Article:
Coaches are there in the background, but they earn glory, too, and they share in it.

Some coaches have themselves been athletes at an elite level, but some have not, simply being someone who is able to get the best out of their charges, and promote them on to higher things.

And these people are very important for us to think about, because for many, even if we feel like we have not reached very far in our journey of faith, not gone as missionaries and baptized thousands, or converted the nations for Jesus, or become Bishops ourselves, we need to realise that not everyone is in the roles that get the glory, like an Olympic athlete. In fact, only a few ever do, really. There are 486 athletes in the Australian Olympic team, including the team sports. The live population estimate at the time of writing this was 25,785,824, which means that .0018 percent of the Australian population gets to make the Olympic team.

But think of their coaches, and physiotherapists, and dieticians, and sports psychologists, and masseurs, and parents who have driven them to practice when they are children, and all their past coaches and managers and supporters and the numbers start to swell. They have all played some part.

There was a man who felt compelled to run a particular race, to take on a particular thankless, punishing task, and he did alright in his time, but why he is most remembered is because he trained one prodigy, one successor who far outstripped him in fame and in achievements and effectiveness. Isn’t that what every coach wants? For their student to go on and work wonders, to reach the very heights? Because doesn’t the coach get to share in that glory, and in every amazing feat that their student does?

The story I am talking about, some of you may have already twigged to, is not an athlete, or a swimmer or diver, but the man’s name was Elijah. And his student: Elisha.

Elisha went on to give the Shunammite woman a son by the power of God’s word, and then to raise that son back to life when he died as a youth, he did so many more miracles, and by the power of God blinded a whole army! You can read about many of these amazing things in the book of 2 Kings.

But the point is that Elijah had a big part to play in all of that!

Or what about Ruth, one of my favourite books of the bible? Ruth, who was loyal, and loving to her mother-in-law, and brave enough to go with her to a nation other than her own out of duty, and would never see the greatness that was to come from her line, when God would eventually bring King David as her great-great-grandson, from whose line of course we know Jesus came, and brought blessing and healing and life to ALL nations. She played her part. Not just a spectator, maybe not a coach, but a supporting role.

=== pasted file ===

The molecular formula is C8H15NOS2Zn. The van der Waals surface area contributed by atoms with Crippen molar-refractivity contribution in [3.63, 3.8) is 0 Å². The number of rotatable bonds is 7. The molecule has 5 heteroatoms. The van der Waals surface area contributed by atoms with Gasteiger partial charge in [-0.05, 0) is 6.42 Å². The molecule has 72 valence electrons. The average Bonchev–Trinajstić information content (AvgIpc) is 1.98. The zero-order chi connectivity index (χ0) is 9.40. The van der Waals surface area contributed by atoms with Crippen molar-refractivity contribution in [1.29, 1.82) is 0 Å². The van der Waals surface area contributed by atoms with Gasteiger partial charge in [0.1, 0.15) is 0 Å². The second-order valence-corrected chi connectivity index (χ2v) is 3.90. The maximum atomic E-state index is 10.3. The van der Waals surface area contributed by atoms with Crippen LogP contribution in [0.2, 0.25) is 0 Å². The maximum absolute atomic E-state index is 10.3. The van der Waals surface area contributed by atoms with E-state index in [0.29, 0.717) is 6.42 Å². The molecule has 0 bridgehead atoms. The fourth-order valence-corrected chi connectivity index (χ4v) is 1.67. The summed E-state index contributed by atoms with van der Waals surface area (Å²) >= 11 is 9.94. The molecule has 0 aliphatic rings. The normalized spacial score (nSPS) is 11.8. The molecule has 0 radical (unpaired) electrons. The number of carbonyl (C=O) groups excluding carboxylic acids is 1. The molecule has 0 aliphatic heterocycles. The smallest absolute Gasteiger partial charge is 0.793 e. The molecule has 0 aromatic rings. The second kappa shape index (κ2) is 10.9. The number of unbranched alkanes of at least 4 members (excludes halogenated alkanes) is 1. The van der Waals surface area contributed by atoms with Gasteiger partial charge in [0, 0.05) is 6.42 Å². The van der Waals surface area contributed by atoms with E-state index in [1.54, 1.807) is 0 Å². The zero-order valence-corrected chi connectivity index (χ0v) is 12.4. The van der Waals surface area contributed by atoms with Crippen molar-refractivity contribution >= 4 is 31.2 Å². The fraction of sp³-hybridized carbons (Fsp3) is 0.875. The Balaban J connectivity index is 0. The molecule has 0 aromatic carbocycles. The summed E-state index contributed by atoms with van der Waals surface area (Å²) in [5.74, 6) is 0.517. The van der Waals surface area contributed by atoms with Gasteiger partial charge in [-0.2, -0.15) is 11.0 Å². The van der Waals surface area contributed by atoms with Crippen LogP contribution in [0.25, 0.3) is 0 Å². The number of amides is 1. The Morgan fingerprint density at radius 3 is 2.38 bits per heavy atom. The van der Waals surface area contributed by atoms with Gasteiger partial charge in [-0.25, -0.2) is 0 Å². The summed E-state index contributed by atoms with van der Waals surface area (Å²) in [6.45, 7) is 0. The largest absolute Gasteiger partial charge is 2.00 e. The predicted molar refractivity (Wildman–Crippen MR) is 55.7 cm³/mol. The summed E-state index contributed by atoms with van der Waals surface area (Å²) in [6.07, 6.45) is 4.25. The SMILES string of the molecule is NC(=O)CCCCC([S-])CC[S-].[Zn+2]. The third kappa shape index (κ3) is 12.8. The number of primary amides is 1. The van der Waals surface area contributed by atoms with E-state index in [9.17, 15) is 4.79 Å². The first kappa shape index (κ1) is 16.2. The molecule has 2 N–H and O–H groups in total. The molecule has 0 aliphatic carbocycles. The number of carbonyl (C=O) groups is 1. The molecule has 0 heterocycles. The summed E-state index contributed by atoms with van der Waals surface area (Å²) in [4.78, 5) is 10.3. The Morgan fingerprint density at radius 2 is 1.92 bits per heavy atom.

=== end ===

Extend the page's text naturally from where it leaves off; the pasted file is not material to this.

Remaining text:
We all, you all have a part to play in God’s history of salvation. Our names may not go down in history, our pictures not hung on a wall of heroes in a hall of fame, but we are part of God’s plan in the life of someone out there. And it doesn’t have to be our children or grandchildren.

You can play a part in the faith journey of someone, young or old, just be being interested in them, praying for them, praying WITH them, caring about them. We don’t have an institute of sport, we have an institution of faith, and it is even more important.

Why? Because just like you and me, every one of those athletes competing in the games will die and their bodies will go back to the soil. Olympic glory doesn’t grant immortality. But God’s glory does. Your coaching or supporting role in someone’s life may just be part of God’s plan to grant eternal life with him (to them.)

Don’t be scared of the awesome nature of this. It is a wonderful privilege to be part of the plan of God. So let us run the race.

And we will finish with a prayer: God of all times and places, when our time comes to pass the baton to those who come after us, and join the great cloud of witnesses in heaven, help us to do so gracefully, and together with you and all those who have gone before, cheer on those who strive to see your kingdom come.